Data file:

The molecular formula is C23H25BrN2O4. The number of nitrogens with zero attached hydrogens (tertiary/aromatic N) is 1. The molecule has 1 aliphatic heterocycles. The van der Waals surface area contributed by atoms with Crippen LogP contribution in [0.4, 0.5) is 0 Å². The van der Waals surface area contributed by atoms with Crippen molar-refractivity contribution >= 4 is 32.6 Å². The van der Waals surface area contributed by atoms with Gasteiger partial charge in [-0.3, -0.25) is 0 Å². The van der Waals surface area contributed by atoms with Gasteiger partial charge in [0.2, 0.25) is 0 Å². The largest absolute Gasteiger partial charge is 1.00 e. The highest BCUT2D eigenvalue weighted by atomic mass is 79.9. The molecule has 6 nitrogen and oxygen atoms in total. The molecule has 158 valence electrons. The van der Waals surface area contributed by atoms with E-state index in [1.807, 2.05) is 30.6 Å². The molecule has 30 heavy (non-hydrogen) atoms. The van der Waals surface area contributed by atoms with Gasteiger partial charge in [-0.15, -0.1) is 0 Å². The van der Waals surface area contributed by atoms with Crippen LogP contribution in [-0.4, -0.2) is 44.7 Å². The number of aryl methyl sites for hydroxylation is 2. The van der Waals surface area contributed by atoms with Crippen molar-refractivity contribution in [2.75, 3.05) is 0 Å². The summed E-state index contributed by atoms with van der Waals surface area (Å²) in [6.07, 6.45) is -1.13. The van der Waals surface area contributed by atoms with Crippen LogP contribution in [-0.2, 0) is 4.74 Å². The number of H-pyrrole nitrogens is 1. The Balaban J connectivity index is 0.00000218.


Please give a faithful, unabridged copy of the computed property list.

The molecular formula is C23H25BrN2O4. The number of nitrogens with zero attached hydrogens (tertiary/aromatic N) is 1. The molecule has 1 aliphatic heterocycles. The van der Waals surface area contributed by atoms with Crippen LogP contribution in [0.4, 0.5) is 0 Å². The van der Waals surface area contributed by atoms with Crippen molar-refractivity contribution >= 4 is 32.6 Å². The van der Waals surface area contributed by atoms with Gasteiger partial charge in [-0.3, -0.25) is 0 Å². The van der Waals surface area contributed by atoms with Gasteiger partial charge in [0.2, 0.25) is 0 Å². The largest absolute Gasteiger partial charge is 1.00 e. The highest BCUT2D eigenvalue weighted by atomic mass is 79.9. The molecule has 6 nitrogen and oxygen atoms in total. The molecule has 158 valence electrons. The van der Waals surface area contributed by atoms with E-state index in [1.807, 2.05) is 30.6 Å². The molecule has 30 heavy (non-hydrogen) atoms. The van der Waals surface area contributed by atoms with Gasteiger partial charge in [-0.15, -0.1) is 0 Å². The van der Waals surface area contributed by atoms with Crippen LogP contribution in [-0.4, -0.2) is 44.7 Å². The number of aryl methyl sites for hydroxylation is 2. The van der Waals surface area contributed by atoms with Crippen molar-refractivity contribution in [2.75, 3.05) is 0 Å². The summed E-state index contributed by atoms with van der Waals surface area (Å²) in [6.07, 6.45) is -1.13. The van der Waals surface area contributed by atoms with Crippen LogP contribution in [-0.2, 0) is 4.74 Å². The number of H-pyrrole nitrogens is 1. The Balaban J connectivity index is 0.00000218.